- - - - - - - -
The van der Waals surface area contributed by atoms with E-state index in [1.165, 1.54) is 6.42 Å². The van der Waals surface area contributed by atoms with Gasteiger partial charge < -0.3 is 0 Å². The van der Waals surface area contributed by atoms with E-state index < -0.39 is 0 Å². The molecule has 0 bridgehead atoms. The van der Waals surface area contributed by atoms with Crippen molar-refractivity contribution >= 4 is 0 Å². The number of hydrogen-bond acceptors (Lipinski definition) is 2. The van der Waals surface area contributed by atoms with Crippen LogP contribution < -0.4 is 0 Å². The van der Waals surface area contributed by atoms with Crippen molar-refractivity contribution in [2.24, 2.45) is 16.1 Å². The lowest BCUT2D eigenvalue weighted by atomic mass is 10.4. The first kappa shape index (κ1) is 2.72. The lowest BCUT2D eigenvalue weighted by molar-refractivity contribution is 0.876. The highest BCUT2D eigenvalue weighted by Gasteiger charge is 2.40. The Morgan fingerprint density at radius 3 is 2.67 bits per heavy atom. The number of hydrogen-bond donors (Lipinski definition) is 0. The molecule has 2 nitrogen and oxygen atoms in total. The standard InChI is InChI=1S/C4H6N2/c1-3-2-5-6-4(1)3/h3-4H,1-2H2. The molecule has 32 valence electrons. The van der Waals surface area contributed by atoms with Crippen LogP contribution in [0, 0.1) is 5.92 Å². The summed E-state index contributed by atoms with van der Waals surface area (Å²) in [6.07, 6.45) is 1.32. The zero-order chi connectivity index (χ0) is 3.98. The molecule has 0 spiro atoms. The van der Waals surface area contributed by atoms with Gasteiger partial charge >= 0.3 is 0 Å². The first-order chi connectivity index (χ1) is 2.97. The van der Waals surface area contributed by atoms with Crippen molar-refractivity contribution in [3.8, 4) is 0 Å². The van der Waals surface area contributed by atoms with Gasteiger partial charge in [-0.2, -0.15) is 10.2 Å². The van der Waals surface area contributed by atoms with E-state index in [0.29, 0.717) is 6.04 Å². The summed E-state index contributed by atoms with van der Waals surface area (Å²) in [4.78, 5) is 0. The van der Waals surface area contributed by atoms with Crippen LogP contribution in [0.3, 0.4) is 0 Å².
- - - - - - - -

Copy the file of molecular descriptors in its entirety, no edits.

The van der Waals surface area contributed by atoms with E-state index in [1.165, 1.54) is 6.42 Å². The van der Waals surface area contributed by atoms with Gasteiger partial charge < -0.3 is 0 Å². The van der Waals surface area contributed by atoms with E-state index < -0.39 is 0 Å². The molecule has 0 bridgehead atoms. The van der Waals surface area contributed by atoms with Crippen molar-refractivity contribution >= 4 is 0 Å². The number of hydrogen-bond acceptors (Lipinski definition) is 2. The van der Waals surface area contributed by atoms with Crippen LogP contribution < -0.4 is 0 Å². The van der Waals surface area contributed by atoms with Crippen molar-refractivity contribution in [2.24, 2.45) is 16.1 Å². The lowest BCUT2D eigenvalue weighted by atomic mass is 10.4. The first kappa shape index (κ1) is 2.72. The lowest BCUT2D eigenvalue weighted by molar-refractivity contribution is 0.876. The highest BCUT2D eigenvalue weighted by Gasteiger charge is 2.40. The Morgan fingerprint density at radius 3 is 2.67 bits per heavy atom. The number of hydrogen-bond donors (Lipinski definition) is 0. The molecule has 2 nitrogen and oxygen atoms in total. The standard InChI is InChI=1S/C4H6N2/c1-3-2-5-6-4(1)3/h3-4H,1-2H2. The molecule has 32 valence electrons. The van der Waals surface area contributed by atoms with Crippen LogP contribution in [0, 0.1) is 5.92 Å². The summed E-state index contributed by atoms with van der Waals surface area (Å²) in [6.07, 6.45) is 1.32. The zero-order chi connectivity index (χ0) is 3.98. The molecule has 0 spiro atoms. The van der Waals surface area contributed by atoms with Gasteiger partial charge >= 0.3 is 0 Å². The first-order chi connectivity index (χ1) is 2.97. The van der Waals surface area contributed by atoms with Crippen molar-refractivity contribution in [3.8, 4) is 0 Å². The van der Waals surface area contributed by atoms with Gasteiger partial charge in [-0.2, -0.15) is 10.2 Å². The van der Waals surface area contributed by atoms with E-state index in [0.29, 0.717) is 6.04 Å². The summed E-state index contributed by atoms with van der Waals surface area (Å²) in [4.78, 5) is 0. The van der Waals surface area contributed by atoms with Crippen LogP contribution in [0.3, 0.4) is 0 Å².